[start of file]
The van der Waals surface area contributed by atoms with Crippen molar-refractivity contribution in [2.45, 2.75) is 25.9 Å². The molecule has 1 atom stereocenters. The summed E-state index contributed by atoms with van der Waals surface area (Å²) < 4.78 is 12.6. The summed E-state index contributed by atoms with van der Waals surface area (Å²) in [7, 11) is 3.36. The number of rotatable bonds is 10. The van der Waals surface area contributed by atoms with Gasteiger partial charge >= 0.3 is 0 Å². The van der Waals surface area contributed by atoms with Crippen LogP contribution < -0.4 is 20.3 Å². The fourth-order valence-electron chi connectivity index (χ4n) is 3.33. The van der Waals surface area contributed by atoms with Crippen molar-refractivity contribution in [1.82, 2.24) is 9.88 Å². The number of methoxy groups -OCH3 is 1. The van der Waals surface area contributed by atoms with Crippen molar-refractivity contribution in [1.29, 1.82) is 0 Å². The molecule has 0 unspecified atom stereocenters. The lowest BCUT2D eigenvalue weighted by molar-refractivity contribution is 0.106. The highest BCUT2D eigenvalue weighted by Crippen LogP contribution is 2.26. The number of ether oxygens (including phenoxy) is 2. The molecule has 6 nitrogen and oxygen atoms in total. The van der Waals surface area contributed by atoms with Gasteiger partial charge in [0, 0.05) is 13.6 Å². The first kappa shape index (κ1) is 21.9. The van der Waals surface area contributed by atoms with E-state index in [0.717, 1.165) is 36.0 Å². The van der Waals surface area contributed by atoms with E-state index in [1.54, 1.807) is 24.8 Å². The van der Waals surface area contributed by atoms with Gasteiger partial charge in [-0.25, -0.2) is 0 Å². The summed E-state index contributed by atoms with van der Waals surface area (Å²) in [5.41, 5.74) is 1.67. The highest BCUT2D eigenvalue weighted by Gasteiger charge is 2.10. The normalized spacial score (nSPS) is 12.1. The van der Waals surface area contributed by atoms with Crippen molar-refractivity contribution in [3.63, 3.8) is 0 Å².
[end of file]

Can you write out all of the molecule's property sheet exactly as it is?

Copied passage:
The van der Waals surface area contributed by atoms with Crippen molar-refractivity contribution in [2.45, 2.75) is 25.9 Å². The molecule has 1 atom stereocenters. The summed E-state index contributed by atoms with van der Waals surface area (Å²) < 4.78 is 12.6. The summed E-state index contributed by atoms with van der Waals surface area (Å²) in [7, 11) is 3.36. The number of rotatable bonds is 10. The van der Waals surface area contributed by atoms with Gasteiger partial charge >= 0.3 is 0 Å². The van der Waals surface area contributed by atoms with Crippen LogP contribution < -0.4 is 20.3 Å². The fourth-order valence-electron chi connectivity index (χ4n) is 3.33. The van der Waals surface area contributed by atoms with Crippen molar-refractivity contribution in [1.82, 2.24) is 9.88 Å². The number of methoxy groups -OCH3 is 1. The van der Waals surface area contributed by atoms with Crippen molar-refractivity contribution in [1.29, 1.82) is 0 Å². The molecule has 0 unspecified atom stereocenters. The lowest BCUT2D eigenvalue weighted by molar-refractivity contribution is 0.106. The highest BCUT2D eigenvalue weighted by Crippen LogP contribution is 2.26. The number of ether oxygens (including phenoxy) is 2. The molecule has 6 nitrogen and oxygen atoms in total. The van der Waals surface area contributed by atoms with Gasteiger partial charge in [0, 0.05) is 13.6 Å². The first kappa shape index (κ1) is 21.9. The van der Waals surface area contributed by atoms with E-state index in [0.717, 1.165) is 36.0 Å². The van der Waals surface area contributed by atoms with E-state index in [1.54, 1.807) is 24.8 Å². The van der Waals surface area contributed by atoms with Gasteiger partial charge in [-0.25, -0.2) is 0 Å². The summed E-state index contributed by atoms with van der Waals surface area (Å²) in [5.41, 5.74) is 1.67. The highest BCUT2D eigenvalue weighted by Gasteiger charge is 2.10. The normalized spacial score (nSPS) is 12.1. The van der Waals surface area contributed by atoms with Crippen molar-refractivity contribution in [3.63, 3.8) is 0 Å².